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. During his reign, Spain continued to decline politically and economically. Spanish involvement in the Thirty Years WarThirty Years War,
1618–48, general European war fought mainly in Germany. General Character of the War

There were many territorial, dynastic, and religious issues that figured in the outbreak and conduct of the war.
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 increased as war was resumed (1621) in the Netherlands and fighting started (1622) with France over the ValtellinaValtellina
, Alpine valley of the upper Adda River, c.75 mi (120 km) long, in Lombardy, N Italy, extending from Lake Como to the Stelvio Pass. The main towns are Sondrio and Tirano. The valley is a fertile agricultural region, known for its wine.
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 question. The war with France continued after the Peace of Westphalia (1648), became complicated by Spanish intervention in the French FrondeFronde
, 1648–53, series of outbreaks during the minority of King Louis XIV, caused by the efforts of the Parlement of Paris (the chief judiciary body) to limit the growing authority of the crown; by the personal ambitions of discontented nobles; and by the grievances of
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, and ended (1659) with the humiliation of Spain (see Pyrenees, Peace of thePyrenees, Peace of the,
1659, treaty ending the warfare between France and Spain that, continuing after the Peace of Westphalia, which ended the Thirty Years War, had been complicated by French intervention in the revolt of the Catalans (1640–52) and by Spanish
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). The war gave Portugal the opportunity to revolt (1640). Catalonia also rose and was long occupied by the French. Spain had to recognize the independence of the United Provinces of the Netherlands at the Peace of Westphalia and lost Roussillon and part of the Spanish Netherlands to France at the Peace of the Pyrenees. Philip's daughter, Marie Thérèse, was married to Louis XIVLouis XIV,
1638–1715, king of France (1643–1715), son and successor of King Louis XIII. Early Reign

After his father's death his mother, Anne of Austria, was regent for Louis, but the real power was wielded by Anne's adviser, Cardinal Mazarin.
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 of France. Thanks to the presence of VelázquezVelázquez, Diego Rodríguez de Silva y
, 1599–1660, b. Seville. He was the most celebrated painter of the Spanish school. Early Life and Work
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 at his court, Philip was probably one of the most frequently portrayed monarchs in history. He was also a patron of Rubens and Cano and was largely responsible for building up the royal collection of paintings, which later became the basis of the PradoPrado, Museo Nacional del
, Spanish national museum of painting and sculpture, in Madrid, one of the finest in Europe. Situated on the Paseo del Prado, it was begun by the architect Juan de Villanueva in 1785 for Charles III, as a museum of natural history, and finished under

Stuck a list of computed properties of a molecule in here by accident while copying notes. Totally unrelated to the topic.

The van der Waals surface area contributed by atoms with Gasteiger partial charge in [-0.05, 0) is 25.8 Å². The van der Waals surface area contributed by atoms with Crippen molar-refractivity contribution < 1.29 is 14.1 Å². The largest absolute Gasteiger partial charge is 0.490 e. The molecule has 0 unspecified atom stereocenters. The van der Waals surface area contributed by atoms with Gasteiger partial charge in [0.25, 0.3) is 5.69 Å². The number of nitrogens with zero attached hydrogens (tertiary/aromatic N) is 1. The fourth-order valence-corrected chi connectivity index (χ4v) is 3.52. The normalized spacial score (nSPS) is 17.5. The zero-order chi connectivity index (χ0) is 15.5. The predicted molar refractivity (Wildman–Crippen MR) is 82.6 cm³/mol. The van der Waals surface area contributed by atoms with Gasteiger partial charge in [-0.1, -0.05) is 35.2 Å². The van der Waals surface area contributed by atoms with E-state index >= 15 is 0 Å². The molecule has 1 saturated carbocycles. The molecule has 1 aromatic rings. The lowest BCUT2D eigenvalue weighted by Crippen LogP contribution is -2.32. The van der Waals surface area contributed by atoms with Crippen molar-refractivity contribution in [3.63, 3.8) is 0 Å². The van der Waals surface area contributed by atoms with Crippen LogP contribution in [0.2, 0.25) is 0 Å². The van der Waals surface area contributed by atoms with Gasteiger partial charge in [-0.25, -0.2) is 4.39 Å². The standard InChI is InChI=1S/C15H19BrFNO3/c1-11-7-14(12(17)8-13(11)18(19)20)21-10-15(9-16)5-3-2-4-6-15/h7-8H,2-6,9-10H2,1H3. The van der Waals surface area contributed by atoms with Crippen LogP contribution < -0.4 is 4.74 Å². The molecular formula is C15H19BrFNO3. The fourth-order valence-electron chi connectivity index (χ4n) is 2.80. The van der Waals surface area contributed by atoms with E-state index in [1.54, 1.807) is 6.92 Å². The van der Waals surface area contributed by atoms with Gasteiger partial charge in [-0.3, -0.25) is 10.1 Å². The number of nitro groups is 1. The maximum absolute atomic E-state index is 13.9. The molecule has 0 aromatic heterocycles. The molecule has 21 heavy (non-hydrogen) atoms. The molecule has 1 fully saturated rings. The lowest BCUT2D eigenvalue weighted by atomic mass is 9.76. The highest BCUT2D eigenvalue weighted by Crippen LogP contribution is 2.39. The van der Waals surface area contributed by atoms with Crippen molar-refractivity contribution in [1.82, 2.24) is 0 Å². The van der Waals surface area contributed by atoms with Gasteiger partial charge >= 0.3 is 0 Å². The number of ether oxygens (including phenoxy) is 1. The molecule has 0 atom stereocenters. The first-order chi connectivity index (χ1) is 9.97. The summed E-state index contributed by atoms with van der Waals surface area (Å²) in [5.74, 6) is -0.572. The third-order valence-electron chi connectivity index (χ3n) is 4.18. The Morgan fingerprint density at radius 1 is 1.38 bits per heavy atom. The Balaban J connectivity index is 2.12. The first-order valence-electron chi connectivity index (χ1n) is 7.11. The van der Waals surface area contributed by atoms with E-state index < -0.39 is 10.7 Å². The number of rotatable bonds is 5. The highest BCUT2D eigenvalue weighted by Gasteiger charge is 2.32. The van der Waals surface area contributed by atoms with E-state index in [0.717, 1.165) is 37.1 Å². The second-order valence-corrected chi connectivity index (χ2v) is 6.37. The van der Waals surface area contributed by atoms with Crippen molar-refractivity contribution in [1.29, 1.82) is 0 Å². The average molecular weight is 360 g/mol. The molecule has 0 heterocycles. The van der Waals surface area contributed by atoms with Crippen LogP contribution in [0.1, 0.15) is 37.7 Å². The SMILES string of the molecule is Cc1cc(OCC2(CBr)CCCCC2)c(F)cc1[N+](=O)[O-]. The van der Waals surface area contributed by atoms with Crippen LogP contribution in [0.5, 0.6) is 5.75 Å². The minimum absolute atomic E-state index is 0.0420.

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 Museum. Calderón de la Barca and Tirso de Molina continued the great tradition of Spanish drama during his reign. Philip was succeeded by his son, Charles IICharles II,
1661–1700, king of Spain, Naples, and Sicily (1665–1700), son and successor of Philip IV. The last of the Spanish Hapsburgs, he was physically crippled and mentally retarded.
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.

Philip IV

known as Philip the Fair. 1268--1314, king of France (1285--1314): he challenged the power of the papacy, obtaining the elevation of Clement V as pope residing at Avignon (the beginning of the Babylonian captivity of the papacy)
References in periodicals archive ?
Philip IV, particularly, faced enormous public criticism for the disparity between the image he and his valido, Count-Duke of Olivares, strove to create for the crown and the actuality of their rule during the Spanish Baroque.
When he was 24, he painted a portrait of King Philip IV, who became his patron.
As a court artist, much of his work was naturally to portray the royal Hapsburg family, King Philip IV of Spain and his successive wives and their children.
They were painted around 1640 by the Spanish artist Francisco de Zurburan who, under the patronage of King Philip IV, produced works for Spain's American colonies.
A brilliant philosopher in his own right and confessor to King Philip IV of Spain, Poinsot was the last major figure in the revival of scholasticism in the sixteenth century.
Soon a member of the Seville painters' guild, Velazquez moved from bodegon to portraits and was summoned to the court, where he received his first commission to paint King Philip IV, a discerning patron of the arts.
That year, the new young king, who had succeeded his father in July of 1307, was opposing his virtually bankrupt future father-in-law, Philip IV of France, who was making feverish efforts to expropriate money deposited with the French branch of the Knights Templar.
But one may stand in a paternal relationship to modernists without being modern oneself--after all, Velazquez inspired Manet without anyone caring to push the origins of modernism back to the time of Philip IV.
Pope Boniface VIII in 1294 argued with French King Philip IV over Philip's plan to tax the church to pay for the king's wars.
For a break from all the sightseeing you need a stroll in the beautiful 300-acre Retiro Park in the middle of the city, which used to be the private garden of Philip IV but is now there for all to share.
As a detail from the cover image - Las Meninas The Family of Philip IV by Diego Velazquez - is reproduced on the back cover, it seems that the producers of 'Private View' felt that including only one actual work of art was enough.